This is true of the advisers who are the backbone of the Citizens Advice service. Providing people with impartial, independent, confidential advice on how to deal with their problems is at the heart of what advisers do; and while there are always plenty of ‘alligators’ for them to deal with it is important to remind them of how the swamp clearance is going.
Which is why Phil Davies the Chief Executive Officer of Citizens Advice Waverley writes to advisers at the end of each year listing their achievements during the previous twelve months. Before each of the four offices in Waverley (Cranleigh, Farnham, Godalming and Haslemere) shut up shop for the Xmas break Phil was able to report to advisers just what they had achieved in the borough in 2017.
Here are two examples of what people said after being helped by their local Citizens Advice last year.
“I was so stuck and didn’t know what to do. I’m so lucky to have had your support and guidance.”
“You gave me hope and reassurance. I found myself singing on the way to work the following day. I can’t express how grateful I am for your advice.”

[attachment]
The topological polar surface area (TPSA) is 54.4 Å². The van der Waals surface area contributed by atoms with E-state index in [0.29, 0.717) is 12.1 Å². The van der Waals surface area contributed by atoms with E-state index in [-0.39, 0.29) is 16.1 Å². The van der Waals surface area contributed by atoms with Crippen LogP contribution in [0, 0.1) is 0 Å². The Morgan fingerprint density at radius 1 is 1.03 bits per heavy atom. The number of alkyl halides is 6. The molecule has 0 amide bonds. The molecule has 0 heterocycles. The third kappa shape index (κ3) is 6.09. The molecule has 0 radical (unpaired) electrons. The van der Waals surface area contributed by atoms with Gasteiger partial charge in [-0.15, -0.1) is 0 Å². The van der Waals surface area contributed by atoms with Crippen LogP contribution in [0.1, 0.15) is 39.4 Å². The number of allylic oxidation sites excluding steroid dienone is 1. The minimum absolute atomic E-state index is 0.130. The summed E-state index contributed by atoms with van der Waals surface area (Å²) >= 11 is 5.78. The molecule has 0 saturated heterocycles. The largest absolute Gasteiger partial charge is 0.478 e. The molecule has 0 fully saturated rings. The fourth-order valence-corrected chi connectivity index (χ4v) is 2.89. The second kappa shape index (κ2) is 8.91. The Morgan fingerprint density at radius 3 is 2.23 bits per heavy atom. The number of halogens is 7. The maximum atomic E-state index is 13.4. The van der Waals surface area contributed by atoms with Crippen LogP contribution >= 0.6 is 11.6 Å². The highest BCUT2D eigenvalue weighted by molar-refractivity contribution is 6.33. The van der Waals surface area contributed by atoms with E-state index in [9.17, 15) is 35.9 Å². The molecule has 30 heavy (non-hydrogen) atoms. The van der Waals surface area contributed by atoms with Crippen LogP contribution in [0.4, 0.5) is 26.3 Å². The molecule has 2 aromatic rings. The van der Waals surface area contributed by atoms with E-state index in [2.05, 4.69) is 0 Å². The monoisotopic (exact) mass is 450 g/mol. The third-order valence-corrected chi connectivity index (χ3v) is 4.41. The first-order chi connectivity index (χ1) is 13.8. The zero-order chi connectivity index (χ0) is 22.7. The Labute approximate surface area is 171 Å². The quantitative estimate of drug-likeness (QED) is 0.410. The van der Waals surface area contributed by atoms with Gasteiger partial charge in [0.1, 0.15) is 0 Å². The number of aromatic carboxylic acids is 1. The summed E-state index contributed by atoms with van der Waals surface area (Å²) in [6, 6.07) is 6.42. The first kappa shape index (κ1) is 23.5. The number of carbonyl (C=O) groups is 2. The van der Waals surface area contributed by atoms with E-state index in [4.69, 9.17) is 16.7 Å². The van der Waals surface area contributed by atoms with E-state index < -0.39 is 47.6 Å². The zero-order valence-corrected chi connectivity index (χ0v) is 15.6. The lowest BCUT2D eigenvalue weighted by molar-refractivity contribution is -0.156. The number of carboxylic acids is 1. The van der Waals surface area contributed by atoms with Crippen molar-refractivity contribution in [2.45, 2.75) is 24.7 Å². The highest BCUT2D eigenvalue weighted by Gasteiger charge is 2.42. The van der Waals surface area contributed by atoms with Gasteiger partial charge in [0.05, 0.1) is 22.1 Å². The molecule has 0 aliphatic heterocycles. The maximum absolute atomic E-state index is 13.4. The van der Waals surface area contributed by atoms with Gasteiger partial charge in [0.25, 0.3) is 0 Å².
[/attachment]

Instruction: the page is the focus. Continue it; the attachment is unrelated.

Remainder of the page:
Advisers are trained to give advice that is impartial, independent, confidential AND free at the point of delivery. Which means that while people pay nothing for any of the advice they receive the cost of training volunteer advisers (who give their time for nothing) and providing them with offices and support has to be paid for somehow. This is why Citizens Advice Waverley (CAW), like every local CAB is an independent charity. Most of CAW’s funding comes from Waverley Borough Council which means it has to compete with other demands on the Borough’s dwindling finances. The town councils and parishes also contribute.
Although finding the money to provide advice services across Waverley is increasingly difficult, CAW will continue to provide free advice for as long as it can (even though local offices may have to reduce the number of hours they are open). Meanwhile, you can get information and advice on how to deal with Debt, Benefits, Work, Consumer Issues, Relationships, Housing, Law and Rights, Education, Discrimination, Tax and Healthcare by: